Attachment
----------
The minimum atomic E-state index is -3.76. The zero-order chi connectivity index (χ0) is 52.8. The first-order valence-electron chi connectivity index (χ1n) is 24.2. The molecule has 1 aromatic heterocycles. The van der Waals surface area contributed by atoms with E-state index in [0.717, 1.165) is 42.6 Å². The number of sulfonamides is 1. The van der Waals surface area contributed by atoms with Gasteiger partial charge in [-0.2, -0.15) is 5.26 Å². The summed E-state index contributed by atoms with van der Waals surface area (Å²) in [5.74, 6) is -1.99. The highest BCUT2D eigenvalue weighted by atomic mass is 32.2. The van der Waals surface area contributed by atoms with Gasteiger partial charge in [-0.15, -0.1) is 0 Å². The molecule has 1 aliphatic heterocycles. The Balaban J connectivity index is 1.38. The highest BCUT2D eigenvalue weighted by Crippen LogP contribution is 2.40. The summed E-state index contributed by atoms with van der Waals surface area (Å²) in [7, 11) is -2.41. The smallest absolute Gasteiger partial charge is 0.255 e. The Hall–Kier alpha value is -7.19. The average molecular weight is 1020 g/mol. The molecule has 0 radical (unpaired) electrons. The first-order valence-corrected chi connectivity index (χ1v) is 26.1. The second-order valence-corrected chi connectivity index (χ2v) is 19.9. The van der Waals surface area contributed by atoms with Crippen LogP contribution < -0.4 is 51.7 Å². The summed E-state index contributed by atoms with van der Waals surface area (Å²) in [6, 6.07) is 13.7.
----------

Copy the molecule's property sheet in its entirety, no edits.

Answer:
The minimum atomic E-state index is -3.76. The zero-order chi connectivity index (χ0) is 52.8. The first-order valence-electron chi connectivity index (χ1n) is 24.2. The molecule has 1 aromatic heterocycles. The van der Waals surface area contributed by atoms with E-state index in [0.717, 1.165) is 42.6 Å². The number of sulfonamides is 1. The van der Waals surface area contributed by atoms with Gasteiger partial charge in [-0.2, -0.15) is 5.26 Å². The summed E-state index contributed by atoms with van der Waals surface area (Å²) in [5.74, 6) is -1.99. The highest BCUT2D eigenvalue weighted by atomic mass is 32.2. The van der Waals surface area contributed by atoms with Gasteiger partial charge in [-0.15, -0.1) is 0 Å². The molecule has 1 aliphatic heterocycles. The Balaban J connectivity index is 1.38. The highest BCUT2D eigenvalue weighted by Crippen LogP contribution is 2.40. The summed E-state index contributed by atoms with van der Waals surface area (Å²) in [7, 11) is -2.41. The smallest absolute Gasteiger partial charge is 0.255 e. The Hall–Kier alpha value is -7.19. The average molecular weight is 1020 g/mol. The molecule has 0 radical (unpaired) electrons. The first-order valence-corrected chi connectivity index (χ1v) is 26.1. The second-order valence-corrected chi connectivity index (χ2v) is 19.9. The van der Waals surface area contributed by atoms with Crippen LogP contribution < -0.4 is 51.7 Å². The summed E-state index contributed by atoms with van der Waals surface area (Å²) in [6, 6.07) is 13.7.